My comment: I love all the souls that the Good Lord has entrusted to us, and there are quite a few in the United States. That’s all!

43. Have you been able to meet Cardinal Burke yet?

I have tried several times to see him, but I have not seen him yet.

44. A large number of bishops in the United States showed their support for the March for Life; one of them even intervened forcefully against a [Catholic] hospital that was in favor of abortion. Is there any hope that they will realize that the crisis involves the Faith also?

I think that, unfortunately, with modern clergymen you have to distinguish between faith and morals. Thus you will be able to find more bishops who are still responsive to moral problems than bishops who are concerned in questions of faith. However we can tell ourselves that if someone very courageously defends Catholic morality, he must have the faith and his faith will be reinforced by it…. That is what I hope, while recognizing that there are some exceptions.

45. The American bishops want to revise together the directives given by John Paul II for the universities. What, in your opinion, are the urgent measures that should be taken to turn today’s universities into authentic Catholic universities?

The first and most urgent measure is to return to Scholasticism. They have to get rid of those modern philosophies and return to the sound philosophy, the objective, realist philosophy. Saint Thomas must become the norm again, as at the beginning of the twentieth century.

Back then the 24 Thomistic theses were obligatory. We have to return to them—that is absolutely necessary. And after this philosophical renewal, it will be possible to continue along the same line with theology.

St. Thomas must become the norm again, as at the beginning of the 20th century. The 24 Thomistic theses were obligatory, were presented as obligatory. We have to go back to them—that is absolutely necessary. And after that, it will be possible and necessary to continue along the same line with theology.


46. Bishop Robert Vasa of Baker Diocese (Oregon) recently recalled that the statements of a bishops’ conference could not be binding on a bishop in his diocese. Is this re-litigating [calling into question again] the line of thinking started by the Council?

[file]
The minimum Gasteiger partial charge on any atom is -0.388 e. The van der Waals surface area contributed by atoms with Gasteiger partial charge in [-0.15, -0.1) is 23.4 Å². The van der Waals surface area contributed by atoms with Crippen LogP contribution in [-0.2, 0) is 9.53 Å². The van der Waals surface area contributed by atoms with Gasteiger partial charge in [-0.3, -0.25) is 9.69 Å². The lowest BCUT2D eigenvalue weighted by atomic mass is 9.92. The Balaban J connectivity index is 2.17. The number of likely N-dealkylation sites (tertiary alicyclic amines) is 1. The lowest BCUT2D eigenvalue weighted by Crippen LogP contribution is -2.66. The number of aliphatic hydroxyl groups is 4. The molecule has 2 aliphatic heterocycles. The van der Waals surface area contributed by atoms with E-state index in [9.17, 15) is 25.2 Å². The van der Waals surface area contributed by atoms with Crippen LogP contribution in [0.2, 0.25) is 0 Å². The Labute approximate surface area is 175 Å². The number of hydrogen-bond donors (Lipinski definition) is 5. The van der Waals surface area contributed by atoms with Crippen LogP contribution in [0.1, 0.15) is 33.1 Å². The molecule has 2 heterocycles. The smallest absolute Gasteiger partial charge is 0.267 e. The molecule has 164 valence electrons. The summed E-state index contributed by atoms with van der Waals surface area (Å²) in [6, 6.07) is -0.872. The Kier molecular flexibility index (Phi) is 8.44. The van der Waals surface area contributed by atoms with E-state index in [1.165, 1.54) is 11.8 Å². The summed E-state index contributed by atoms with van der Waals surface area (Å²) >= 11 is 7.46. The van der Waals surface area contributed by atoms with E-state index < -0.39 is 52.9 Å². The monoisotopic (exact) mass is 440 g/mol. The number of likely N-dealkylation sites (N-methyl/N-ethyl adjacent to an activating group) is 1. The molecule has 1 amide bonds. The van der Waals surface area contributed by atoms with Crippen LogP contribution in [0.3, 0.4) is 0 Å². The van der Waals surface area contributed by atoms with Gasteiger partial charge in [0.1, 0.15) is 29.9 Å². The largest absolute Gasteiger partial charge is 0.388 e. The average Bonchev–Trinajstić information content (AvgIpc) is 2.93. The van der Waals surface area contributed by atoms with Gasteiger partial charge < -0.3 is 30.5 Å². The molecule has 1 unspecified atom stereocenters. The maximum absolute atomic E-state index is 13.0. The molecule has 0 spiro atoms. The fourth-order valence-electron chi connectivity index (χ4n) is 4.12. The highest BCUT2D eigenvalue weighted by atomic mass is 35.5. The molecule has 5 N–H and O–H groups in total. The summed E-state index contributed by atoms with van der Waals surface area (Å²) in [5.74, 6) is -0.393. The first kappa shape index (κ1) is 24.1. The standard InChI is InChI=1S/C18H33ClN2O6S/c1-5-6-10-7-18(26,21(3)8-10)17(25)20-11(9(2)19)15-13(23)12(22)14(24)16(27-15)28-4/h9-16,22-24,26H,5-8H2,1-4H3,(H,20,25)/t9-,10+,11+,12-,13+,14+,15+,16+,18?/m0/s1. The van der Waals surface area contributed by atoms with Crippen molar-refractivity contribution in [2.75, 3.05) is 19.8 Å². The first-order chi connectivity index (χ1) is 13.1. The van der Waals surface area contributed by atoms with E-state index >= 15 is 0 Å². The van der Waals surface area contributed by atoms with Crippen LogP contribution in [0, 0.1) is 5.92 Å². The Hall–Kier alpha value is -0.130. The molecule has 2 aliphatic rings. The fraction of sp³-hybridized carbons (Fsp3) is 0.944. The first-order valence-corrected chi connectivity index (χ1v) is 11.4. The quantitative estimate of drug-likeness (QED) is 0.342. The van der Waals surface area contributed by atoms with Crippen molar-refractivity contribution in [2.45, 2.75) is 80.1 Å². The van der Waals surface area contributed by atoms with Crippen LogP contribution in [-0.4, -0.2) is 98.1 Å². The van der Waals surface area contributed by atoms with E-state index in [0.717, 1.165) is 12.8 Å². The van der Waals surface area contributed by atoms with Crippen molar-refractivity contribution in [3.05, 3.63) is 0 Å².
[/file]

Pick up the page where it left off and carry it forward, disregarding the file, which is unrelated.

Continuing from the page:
On this question of collegiality, it is not just a bishop who has spoken up. The Pope himself, in addressing the Brazilian Bishops’ Conference, had some very strong words that put the role of Episcopal Conference in its place, and insisted on the personal authority of the bishops and on their direct relations with the Holy Father.

47. [Of all SSPX institutions,] the Seminary in Winona has the largest number of seminarians. How do you explain that?

I think that it is quite simply due to the generosity of this country, which is readily inspired by a good cause.

48. What can be done to increase the number of priestly and religious vocations?

Pray, pray, pray! Make sacrifices, too.

49. What are the strong points of the world of Tradition in the United States?

I think that there is this generosity that I just mentioned, and also the schools. It is true that there is an impressive number of priests and that we would still need more, but I would say above all that the schools are indispensable. We must also encourage aid to Traditional families. We have to start a movement for families, to support and form them. They are the primary cell of society. The family is fundamental in the natural order and in the supernatural order.


50. In your opinion, Your Excellency, what is the importance of the schools?